Japanese commodity giant Marubeni Corp. plans to make a size-US$3.6 billion footprint in the North American grain industry by buying a major U.S. player.
The Tokyo firm on Tuesday announced its friendly bid for The Gavilon Group, an Omaha commodity management company that ranks in the top 20 privately-held companies in the U.S.
"We are pleased that our strategic review process has resulted in an agreement to become a wholly owned subsidiary of Marubeni," Gavilon CEO Greg Heckman said in a release Tuesday.
"As part of a larger trading organization, Gavilon will be well-positioned to more efficiently connect supply with growing global demand," he said, adding that the two companies "anticipate minimal changes to our organization and operations."
Gavilon started life in 1874 as grain handler Peavey Co. and went public in 1982 as the commodity trading and merchandising arm of U.S. agrifood giant ConAgra, which spun off the business to form The Gavilon Group in 2008.
The company now bills itself as the third-largest grain merchandising operation and leading feed ingredient business in the U.S., controlling one of the largest fertilizer distribution networks in the world.
Gavilon operates a regional agriculture office in Winnipeg and energy regional office in Calgary. It also owns crop transload and storage facilities at Lethbridge and nearby Barnwell, Alta. and at St-Alexandre, Que., on the St. Lawrence River south of Riviere-du-Loup.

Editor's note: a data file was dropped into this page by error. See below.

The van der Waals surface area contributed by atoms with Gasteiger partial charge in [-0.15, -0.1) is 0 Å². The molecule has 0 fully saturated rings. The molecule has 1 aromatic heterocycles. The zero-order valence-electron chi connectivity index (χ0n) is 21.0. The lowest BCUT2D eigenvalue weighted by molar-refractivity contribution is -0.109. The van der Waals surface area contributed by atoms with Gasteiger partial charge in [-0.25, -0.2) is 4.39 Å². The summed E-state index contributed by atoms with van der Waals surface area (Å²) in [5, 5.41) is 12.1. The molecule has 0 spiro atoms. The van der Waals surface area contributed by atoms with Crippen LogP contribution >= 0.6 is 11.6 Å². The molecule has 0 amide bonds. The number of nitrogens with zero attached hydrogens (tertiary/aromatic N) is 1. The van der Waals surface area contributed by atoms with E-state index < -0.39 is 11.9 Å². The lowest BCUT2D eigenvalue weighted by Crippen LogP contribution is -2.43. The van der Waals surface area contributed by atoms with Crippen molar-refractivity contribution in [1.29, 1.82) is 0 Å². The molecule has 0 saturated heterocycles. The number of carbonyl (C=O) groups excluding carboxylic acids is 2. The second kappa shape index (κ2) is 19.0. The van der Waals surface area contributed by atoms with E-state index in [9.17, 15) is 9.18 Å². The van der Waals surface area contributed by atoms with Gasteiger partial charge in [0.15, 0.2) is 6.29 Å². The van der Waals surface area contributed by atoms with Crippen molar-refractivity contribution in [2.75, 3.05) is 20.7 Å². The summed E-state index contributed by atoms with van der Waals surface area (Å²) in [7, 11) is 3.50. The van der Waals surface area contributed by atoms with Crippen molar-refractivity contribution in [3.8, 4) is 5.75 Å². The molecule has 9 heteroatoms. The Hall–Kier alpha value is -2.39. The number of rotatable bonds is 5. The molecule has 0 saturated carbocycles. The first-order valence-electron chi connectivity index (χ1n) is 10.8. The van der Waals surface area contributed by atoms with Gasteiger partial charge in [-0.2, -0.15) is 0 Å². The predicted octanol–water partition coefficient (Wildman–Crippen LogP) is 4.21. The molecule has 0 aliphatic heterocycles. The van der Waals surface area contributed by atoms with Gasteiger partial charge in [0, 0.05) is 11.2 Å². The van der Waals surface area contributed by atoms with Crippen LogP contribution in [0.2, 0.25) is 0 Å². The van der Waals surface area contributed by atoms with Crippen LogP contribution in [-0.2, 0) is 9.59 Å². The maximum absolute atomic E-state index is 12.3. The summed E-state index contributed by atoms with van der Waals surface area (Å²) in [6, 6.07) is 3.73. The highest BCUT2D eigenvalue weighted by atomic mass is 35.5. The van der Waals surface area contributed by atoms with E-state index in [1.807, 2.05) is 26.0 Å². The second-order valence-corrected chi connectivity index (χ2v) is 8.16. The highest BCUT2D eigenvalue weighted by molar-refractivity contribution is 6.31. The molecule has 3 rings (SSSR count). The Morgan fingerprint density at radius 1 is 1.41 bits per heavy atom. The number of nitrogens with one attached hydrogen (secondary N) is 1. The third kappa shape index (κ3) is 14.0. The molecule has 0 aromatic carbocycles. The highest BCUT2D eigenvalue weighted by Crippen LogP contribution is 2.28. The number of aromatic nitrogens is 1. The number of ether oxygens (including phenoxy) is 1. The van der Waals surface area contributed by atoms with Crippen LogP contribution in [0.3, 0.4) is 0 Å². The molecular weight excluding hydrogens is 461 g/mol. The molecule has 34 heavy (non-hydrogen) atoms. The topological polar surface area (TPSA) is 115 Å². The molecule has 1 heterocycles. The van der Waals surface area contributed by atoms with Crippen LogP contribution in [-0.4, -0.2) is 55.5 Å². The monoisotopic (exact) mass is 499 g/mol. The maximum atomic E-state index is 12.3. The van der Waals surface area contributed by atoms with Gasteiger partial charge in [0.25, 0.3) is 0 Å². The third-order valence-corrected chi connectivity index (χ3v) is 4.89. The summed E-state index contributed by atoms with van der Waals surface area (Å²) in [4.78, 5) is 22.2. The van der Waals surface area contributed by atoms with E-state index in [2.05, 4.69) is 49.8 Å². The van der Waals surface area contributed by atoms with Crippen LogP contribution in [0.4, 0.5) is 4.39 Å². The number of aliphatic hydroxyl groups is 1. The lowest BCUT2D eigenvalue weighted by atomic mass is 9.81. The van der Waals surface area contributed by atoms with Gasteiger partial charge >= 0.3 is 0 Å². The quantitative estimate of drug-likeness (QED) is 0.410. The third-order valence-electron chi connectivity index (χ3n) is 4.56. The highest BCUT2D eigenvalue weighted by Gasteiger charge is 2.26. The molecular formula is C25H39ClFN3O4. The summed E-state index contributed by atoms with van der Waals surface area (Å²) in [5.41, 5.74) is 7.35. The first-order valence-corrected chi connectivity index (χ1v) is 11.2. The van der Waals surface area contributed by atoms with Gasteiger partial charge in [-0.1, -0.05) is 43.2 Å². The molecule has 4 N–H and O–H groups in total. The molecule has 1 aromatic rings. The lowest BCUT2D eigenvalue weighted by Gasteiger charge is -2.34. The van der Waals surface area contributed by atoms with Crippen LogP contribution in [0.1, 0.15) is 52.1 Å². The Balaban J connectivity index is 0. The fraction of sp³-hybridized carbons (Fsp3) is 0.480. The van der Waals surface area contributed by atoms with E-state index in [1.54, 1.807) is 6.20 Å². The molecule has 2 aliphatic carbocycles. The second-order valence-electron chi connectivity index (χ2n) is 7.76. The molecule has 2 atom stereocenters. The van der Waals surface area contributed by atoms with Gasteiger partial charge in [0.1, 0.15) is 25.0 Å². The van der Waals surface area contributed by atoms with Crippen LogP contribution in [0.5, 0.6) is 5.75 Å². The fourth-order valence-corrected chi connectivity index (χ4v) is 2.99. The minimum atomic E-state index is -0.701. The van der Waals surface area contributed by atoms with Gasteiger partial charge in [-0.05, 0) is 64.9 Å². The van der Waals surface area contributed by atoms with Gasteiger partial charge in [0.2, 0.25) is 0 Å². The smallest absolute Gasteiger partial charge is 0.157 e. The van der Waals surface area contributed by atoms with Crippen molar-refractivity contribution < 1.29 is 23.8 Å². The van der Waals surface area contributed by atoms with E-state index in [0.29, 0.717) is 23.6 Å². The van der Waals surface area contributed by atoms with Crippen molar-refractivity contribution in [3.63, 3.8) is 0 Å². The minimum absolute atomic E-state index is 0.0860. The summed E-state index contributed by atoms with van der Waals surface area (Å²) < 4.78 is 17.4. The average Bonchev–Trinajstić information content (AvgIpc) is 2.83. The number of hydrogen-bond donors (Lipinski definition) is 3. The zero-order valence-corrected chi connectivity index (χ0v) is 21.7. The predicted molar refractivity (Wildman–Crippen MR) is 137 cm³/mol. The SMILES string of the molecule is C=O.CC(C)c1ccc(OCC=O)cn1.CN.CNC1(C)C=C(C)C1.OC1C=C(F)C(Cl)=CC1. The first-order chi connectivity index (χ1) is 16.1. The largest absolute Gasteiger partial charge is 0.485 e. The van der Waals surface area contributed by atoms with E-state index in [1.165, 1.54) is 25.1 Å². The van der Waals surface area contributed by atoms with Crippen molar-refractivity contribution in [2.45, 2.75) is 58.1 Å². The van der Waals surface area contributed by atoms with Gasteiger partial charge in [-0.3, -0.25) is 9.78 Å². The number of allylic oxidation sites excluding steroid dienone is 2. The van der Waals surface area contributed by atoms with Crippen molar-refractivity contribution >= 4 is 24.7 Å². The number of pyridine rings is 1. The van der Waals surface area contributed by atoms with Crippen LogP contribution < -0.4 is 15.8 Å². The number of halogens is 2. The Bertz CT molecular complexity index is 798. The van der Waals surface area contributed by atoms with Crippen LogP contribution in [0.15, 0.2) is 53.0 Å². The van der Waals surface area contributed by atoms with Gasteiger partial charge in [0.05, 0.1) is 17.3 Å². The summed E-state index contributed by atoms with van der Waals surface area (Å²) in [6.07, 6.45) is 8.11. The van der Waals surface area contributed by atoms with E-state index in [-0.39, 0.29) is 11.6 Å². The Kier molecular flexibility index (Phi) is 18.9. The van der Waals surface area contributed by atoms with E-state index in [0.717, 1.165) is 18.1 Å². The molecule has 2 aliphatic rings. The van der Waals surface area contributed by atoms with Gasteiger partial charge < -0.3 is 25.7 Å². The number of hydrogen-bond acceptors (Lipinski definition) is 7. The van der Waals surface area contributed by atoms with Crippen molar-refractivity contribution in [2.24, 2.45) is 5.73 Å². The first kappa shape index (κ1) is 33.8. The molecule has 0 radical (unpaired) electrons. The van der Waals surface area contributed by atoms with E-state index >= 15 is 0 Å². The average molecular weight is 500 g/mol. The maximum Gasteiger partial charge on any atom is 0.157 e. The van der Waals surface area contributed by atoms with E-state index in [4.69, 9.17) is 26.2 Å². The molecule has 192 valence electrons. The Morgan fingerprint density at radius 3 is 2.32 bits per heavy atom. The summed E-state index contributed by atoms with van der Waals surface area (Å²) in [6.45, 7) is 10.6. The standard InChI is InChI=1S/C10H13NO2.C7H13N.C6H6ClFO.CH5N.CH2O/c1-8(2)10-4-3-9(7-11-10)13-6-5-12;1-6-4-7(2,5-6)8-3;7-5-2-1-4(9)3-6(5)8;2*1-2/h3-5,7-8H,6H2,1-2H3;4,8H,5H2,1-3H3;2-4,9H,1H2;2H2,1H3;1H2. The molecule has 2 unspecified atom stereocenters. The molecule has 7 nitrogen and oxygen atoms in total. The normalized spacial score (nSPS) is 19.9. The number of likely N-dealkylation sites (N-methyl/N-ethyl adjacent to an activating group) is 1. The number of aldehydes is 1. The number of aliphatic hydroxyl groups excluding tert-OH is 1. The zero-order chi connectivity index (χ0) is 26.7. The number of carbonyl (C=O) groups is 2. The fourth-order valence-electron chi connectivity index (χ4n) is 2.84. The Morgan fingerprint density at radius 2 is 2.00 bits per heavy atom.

By buying Gavilon, Marubeni will own 140 grain loading sites and "access to a vast grains storage and distribution network in the U.S., as well as sites in key production regions outside of the U.S. such as Brazil, Australia and Ukraine," the proposed buyer said Tuesday.
"While our global targeted handling volume of grains for 2012 is 25 million tons, with Gavilon’s handling volume of more than 30 million tons, will achieve a combined handling volume of over 55 million tons which will further our competitiveness in the global grains trade."
Gavilon also owns fertilizer terminals, storage, and blending facilities at 59 sites across the U.S., while Marubeni operates "the second largest agricultural production products retail business in the U.S."
Marubeni, which has Canadian offices in Vancouver and Toronto, has bought and sold stakes in Canada’s grain industry in the past, including a five per cent interest in UGG, now part of Viterra, in 1997.